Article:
Article

Fibrates may cause an abnormal urinary betaine loss which is associated with elevations in plasma homocysteine.

Biochemistry Unit, Canterbury Health Laboratories, P.O. Box 151, Christchurch, 8140, New Zealand.
Cardiovascular Drugs and Therapy (Impact Factor: 2.67). 08/2009; 23(5):395-401. DOI: 10.1007/s10557-009-6188-1
Source: PubMed

ABSTRACT Betaine is an osmolyte, supplies methyl groups, and controls plasma homocysteine. Abnormal urinary loss of betaine is common in patients with the metabolic syndrome or diabetes mellitus. These patients are often treated with fibrates which alter renal function and raise plasma homocysteine concentrations. We suggest there is a connection between fibrate treatment and betaine excretion.
We identified 32 fibrate-treated patients in several studies (total of 740 subjects) and compared the betaine excretion by these with the excretion by other patients, both in the separate studies and in the combined group. We investigated the correlation of betaine excretion with homocysteine in these groups.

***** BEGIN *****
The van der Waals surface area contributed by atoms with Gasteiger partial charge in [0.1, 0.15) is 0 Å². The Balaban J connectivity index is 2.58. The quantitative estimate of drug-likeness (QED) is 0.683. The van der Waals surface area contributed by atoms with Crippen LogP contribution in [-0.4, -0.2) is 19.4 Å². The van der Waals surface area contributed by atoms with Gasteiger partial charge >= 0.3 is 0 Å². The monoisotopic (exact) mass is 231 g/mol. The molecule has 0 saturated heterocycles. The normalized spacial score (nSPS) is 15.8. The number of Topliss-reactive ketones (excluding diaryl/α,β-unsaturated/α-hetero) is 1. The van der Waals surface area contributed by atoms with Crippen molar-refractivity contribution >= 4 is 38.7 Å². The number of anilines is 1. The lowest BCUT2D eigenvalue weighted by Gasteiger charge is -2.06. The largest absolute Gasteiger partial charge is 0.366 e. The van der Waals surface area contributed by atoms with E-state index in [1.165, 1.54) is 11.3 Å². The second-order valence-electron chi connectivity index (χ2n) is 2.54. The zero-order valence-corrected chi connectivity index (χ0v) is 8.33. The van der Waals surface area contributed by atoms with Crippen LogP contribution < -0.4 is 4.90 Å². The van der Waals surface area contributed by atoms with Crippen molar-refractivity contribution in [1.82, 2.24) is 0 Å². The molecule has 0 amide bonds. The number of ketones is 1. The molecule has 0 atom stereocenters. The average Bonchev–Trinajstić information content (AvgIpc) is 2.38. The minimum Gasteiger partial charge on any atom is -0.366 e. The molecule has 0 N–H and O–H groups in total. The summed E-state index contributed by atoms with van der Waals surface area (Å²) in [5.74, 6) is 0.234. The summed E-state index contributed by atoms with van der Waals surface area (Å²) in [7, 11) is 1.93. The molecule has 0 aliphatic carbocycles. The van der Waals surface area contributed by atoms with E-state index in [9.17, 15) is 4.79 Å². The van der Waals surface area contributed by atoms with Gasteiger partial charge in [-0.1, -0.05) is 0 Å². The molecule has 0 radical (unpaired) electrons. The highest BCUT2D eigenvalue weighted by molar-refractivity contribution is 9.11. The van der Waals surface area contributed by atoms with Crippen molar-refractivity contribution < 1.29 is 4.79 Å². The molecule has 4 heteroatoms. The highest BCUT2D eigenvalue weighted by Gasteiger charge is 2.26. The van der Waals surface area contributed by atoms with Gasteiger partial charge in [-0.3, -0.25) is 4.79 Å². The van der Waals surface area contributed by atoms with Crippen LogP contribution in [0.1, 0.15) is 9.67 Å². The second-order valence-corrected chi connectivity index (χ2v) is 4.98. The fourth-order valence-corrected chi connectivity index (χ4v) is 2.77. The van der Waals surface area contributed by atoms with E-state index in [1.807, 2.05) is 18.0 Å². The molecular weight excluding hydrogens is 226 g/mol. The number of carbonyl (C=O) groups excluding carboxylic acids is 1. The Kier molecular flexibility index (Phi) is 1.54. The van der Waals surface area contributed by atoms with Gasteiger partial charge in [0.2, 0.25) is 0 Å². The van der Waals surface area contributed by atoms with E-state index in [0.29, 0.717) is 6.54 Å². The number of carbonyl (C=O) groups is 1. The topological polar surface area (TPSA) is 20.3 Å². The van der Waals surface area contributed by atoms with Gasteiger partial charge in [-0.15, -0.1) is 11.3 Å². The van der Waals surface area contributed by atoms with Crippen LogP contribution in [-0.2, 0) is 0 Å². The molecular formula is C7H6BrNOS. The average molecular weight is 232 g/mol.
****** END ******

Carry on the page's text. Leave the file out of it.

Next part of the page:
Patients taking bezafibrate had higher betaine excretion than patients not taking fibrates, p < 0.00001 in some studies with n < 10. Of 32 patients taking bezafibrate, 20 had abnormal (>97.5 %-ile) betaine excretion. Plasma homocysteine correlated positively with betaine excretion in male patients with lipid disorders who were not taking fibrate (n = 68, p = 0.043), but the relationship was stronger if patients taking bezafibrate were included (n = 76, p < 0.00001). In elderly (>65 years) subjects with hypertension there was a similar correlation (n = 19, p = 0.047), which was stronger when a subject taking bezafibrate was included (n = 20, p = 0.013).
Abnormal betaine excretion is common in patients treated with bezafibrate. Bezafibrate appears to exacerbate betaine loss, which will cause a rise in plasma homocysteine. Betaine supplementation could be considered in conjunction with fibrate therapy.

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